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Default configurations of Fortinet’s FortiGate VPN appliance could open organizations to man-in-the-middle (MitM) attacks, according to researchers, where threat actors could intercept important data.
According to the SAM IoT Security Lab, the FortiGate SSL-VPN client only verifies that the certificate used for client authentication was issued by Fortinet or another trusted certificate authority.
“Therefore, an attacker can easily present a certificate issued to a different FortiGate router without raising any flags, and implement a man-in-the-middle attack,” researchers wrote, in an analysis on Thursday.
They added, “An attacker can actually use this to inject his own traffic, and essentially communicate with any internal device in the business, including point of sales, sensitive data centers, etc. This is a major security breach, that can lead to severe data exposure.”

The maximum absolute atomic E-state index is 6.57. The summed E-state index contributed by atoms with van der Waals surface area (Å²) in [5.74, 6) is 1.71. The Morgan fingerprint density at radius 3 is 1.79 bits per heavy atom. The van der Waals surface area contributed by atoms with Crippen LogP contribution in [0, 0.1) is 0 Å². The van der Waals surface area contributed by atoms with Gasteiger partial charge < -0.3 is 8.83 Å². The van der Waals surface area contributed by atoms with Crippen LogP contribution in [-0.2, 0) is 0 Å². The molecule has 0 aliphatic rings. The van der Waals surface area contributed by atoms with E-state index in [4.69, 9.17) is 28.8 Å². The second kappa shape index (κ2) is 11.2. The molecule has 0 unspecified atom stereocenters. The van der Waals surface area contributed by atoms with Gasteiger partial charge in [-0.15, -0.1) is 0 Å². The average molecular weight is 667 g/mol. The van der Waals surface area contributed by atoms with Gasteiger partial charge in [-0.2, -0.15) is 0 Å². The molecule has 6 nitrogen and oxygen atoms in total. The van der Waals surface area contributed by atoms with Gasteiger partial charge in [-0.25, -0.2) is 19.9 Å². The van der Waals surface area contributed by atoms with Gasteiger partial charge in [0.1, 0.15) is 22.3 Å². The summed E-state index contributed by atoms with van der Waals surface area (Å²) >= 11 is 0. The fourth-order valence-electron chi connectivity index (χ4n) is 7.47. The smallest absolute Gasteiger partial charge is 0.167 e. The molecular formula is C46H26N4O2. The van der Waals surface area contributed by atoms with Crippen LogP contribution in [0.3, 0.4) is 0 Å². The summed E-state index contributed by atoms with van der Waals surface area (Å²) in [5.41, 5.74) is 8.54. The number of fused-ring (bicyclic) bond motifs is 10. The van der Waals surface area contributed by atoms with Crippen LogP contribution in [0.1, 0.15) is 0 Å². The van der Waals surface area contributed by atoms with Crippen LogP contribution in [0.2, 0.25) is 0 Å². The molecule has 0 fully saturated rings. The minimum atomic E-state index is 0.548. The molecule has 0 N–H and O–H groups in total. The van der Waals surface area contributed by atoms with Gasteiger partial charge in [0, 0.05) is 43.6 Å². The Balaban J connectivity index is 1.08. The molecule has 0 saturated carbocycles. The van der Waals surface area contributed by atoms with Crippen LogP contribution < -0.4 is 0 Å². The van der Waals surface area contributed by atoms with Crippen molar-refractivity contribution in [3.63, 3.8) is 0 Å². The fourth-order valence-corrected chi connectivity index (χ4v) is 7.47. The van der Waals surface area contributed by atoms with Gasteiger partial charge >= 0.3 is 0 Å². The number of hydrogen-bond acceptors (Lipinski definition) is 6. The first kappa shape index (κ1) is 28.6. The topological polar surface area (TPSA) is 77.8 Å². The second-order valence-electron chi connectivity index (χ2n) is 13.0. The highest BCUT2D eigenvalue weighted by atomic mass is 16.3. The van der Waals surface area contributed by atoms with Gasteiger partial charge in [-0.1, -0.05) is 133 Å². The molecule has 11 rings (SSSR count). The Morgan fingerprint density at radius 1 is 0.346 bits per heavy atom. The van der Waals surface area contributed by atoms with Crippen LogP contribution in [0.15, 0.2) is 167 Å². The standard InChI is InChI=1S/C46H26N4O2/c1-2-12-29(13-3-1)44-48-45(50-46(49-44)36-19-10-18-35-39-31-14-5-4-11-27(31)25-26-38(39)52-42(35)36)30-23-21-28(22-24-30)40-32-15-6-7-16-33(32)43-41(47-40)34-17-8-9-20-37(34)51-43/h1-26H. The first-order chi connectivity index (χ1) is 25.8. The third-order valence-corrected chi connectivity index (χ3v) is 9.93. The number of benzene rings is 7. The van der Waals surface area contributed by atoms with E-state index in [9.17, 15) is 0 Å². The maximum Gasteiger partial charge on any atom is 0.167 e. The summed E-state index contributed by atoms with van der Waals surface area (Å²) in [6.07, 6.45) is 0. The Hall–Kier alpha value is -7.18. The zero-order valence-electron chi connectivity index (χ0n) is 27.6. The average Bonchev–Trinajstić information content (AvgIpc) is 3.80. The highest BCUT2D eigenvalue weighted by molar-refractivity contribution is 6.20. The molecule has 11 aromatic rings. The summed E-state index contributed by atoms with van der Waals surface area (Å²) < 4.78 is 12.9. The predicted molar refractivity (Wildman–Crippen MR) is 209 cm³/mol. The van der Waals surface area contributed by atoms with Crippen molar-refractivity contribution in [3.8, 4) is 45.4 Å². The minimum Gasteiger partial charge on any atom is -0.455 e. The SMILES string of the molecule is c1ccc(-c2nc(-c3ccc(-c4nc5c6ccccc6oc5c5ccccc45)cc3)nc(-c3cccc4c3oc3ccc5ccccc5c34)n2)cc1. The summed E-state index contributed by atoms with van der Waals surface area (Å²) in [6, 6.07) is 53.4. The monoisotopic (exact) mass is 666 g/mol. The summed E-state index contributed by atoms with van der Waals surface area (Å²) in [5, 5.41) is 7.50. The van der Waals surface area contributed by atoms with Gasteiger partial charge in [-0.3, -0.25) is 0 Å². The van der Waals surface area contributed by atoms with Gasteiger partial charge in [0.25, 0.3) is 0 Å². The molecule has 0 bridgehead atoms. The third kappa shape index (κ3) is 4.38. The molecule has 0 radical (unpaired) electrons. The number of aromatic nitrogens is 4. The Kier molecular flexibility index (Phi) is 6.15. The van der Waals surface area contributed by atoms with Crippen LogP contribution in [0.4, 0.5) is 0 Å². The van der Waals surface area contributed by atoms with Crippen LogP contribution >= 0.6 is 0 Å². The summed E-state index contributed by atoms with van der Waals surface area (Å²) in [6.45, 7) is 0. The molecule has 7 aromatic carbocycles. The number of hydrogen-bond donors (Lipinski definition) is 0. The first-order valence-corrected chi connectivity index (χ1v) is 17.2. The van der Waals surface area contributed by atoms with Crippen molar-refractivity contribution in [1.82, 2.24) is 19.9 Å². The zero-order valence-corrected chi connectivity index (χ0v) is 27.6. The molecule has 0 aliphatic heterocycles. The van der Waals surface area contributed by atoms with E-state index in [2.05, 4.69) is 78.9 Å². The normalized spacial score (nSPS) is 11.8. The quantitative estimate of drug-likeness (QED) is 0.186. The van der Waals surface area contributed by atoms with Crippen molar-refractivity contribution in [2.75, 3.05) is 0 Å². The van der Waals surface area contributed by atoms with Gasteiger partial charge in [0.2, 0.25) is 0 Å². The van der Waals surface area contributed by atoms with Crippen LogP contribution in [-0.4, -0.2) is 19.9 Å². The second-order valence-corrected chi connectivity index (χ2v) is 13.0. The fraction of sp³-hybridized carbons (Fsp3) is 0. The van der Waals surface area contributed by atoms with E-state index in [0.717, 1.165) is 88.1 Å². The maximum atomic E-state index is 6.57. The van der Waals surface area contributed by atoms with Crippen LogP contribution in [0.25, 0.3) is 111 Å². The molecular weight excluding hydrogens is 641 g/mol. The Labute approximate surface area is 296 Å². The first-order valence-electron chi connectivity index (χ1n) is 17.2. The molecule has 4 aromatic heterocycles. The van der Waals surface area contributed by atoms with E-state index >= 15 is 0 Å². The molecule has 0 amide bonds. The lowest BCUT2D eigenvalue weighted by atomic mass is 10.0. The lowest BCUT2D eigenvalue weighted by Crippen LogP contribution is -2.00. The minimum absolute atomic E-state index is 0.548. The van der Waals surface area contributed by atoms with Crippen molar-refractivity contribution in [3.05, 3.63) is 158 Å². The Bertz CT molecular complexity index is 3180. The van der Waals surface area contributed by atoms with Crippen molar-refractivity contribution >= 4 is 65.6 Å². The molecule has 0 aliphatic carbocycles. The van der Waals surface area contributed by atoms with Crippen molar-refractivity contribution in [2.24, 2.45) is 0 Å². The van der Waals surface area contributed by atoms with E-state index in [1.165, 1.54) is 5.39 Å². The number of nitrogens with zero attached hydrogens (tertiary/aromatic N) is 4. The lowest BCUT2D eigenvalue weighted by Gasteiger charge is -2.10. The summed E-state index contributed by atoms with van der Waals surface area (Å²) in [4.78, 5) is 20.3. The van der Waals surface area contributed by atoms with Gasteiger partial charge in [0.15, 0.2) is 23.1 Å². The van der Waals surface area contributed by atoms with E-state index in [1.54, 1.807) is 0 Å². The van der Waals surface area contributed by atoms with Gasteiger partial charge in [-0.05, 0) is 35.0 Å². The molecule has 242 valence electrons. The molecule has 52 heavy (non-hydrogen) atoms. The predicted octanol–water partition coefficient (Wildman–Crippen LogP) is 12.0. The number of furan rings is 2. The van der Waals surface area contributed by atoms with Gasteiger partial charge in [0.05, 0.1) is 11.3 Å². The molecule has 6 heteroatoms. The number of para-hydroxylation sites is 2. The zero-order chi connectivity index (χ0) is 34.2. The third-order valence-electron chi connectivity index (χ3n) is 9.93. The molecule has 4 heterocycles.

A Shodan search turned up more than 230,000 vulnerable FortiGate appliances using the VPN functionality, researchers found. Out of those, 88% or more than 200,000 businesses, are using the default configuration and can be easily breached in an MitM attack.
While the issue exists in the default configuration of the FortiGard SSL-VPN client, Fortinet does not consider the issue to be a vulnerability, because users have the ability to manually replace the certificate in order to secure their connections appropriately.
Written by: 7 Defence
Cybercrime 7 Defence
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